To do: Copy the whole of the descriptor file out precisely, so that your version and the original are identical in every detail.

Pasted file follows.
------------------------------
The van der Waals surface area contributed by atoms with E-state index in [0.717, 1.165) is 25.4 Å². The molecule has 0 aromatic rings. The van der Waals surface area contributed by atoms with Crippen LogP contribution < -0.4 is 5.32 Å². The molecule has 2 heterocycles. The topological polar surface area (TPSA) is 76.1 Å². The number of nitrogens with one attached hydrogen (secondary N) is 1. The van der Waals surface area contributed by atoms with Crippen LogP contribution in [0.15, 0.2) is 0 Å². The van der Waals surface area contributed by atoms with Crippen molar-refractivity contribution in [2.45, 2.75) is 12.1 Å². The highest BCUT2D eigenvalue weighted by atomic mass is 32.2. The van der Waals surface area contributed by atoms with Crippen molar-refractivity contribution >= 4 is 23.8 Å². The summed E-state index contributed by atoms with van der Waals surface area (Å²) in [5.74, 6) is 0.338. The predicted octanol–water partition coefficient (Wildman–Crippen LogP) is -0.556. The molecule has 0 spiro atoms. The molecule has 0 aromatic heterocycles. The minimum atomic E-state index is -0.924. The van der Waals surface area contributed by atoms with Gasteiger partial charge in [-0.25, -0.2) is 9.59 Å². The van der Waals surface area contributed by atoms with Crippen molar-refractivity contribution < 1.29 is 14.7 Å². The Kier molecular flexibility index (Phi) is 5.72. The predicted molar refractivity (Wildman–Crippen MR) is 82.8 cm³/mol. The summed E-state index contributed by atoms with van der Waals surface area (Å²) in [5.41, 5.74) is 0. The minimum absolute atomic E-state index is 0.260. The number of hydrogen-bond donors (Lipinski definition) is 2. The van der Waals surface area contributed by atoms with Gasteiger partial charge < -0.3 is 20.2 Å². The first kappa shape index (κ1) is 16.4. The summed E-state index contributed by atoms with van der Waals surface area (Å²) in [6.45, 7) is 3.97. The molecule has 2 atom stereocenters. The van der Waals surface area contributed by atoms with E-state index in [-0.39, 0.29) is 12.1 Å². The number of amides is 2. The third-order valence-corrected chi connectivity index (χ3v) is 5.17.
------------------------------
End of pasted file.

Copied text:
The van der Waals surface area contributed by atoms with E-state index in [0.717, 1.165) is 25.4 Å². The molecule has 0 aromatic rings. The van der Waals surface area contributed by atoms with Crippen LogP contribution < -0.4 is 5.32 Å². The molecule has 2 heterocycles. The topological polar surface area (TPSA) is 76.1 Å². The number of nitrogens with one attached hydrogen (secondary N) is 1. The van der Waals surface area contributed by atoms with Crippen LogP contribution in [0.15, 0.2) is 0 Å². The van der Waals surface area contributed by atoms with Crippen molar-refractivity contribution in [2.45, 2.75) is 12.1 Å². The highest BCUT2D eigenvalue weighted by atomic mass is 32.2. The van der Waals surface area contributed by atoms with Crippen molar-refractivity contribution >= 4 is 23.8 Å². The summed E-state index contributed by atoms with van der Waals surface area (Å²) in [5.74, 6) is 0.338. The predicted octanol–water partition coefficient (Wildman–Crippen LogP) is -0.556. The molecule has 0 spiro atoms. The molecule has 0 aromatic heterocycles. The minimum atomic E-state index is -0.924. The van der Waals surface area contributed by atoms with Gasteiger partial charge in [-0.25, -0.2) is 9.59 Å². The van der Waals surface area contributed by atoms with Crippen molar-refractivity contribution < 1.29 is 14.7 Å². The Kier molecular flexibility index (Phi) is 5.72. The predicted molar refractivity (Wildman–Crippen MR) is 82.8 cm³/mol. The summed E-state index contributed by atoms with van der Waals surface area (Å²) in [5.41, 5.74) is 0. The minimum absolute atomic E-state index is 0.260. The number of hydrogen-bond donors (Lipinski definition) is 2. The van der Waals surface area contributed by atoms with Gasteiger partial charge < -0.3 is 20.2 Å². The first kappa shape index (κ1) is 16.4. The summed E-state index contributed by atoms with van der Waals surface area (Å²) in [6.45, 7) is 3.97. The molecule has 2 atom stereocenters. The van der Waals surface area contributed by atoms with E-state index in [-0.39, 0.29) is 12.1 Å². The number of amides is 2. The third-order valence-corrected chi connectivity index (χ3v) is 5.17.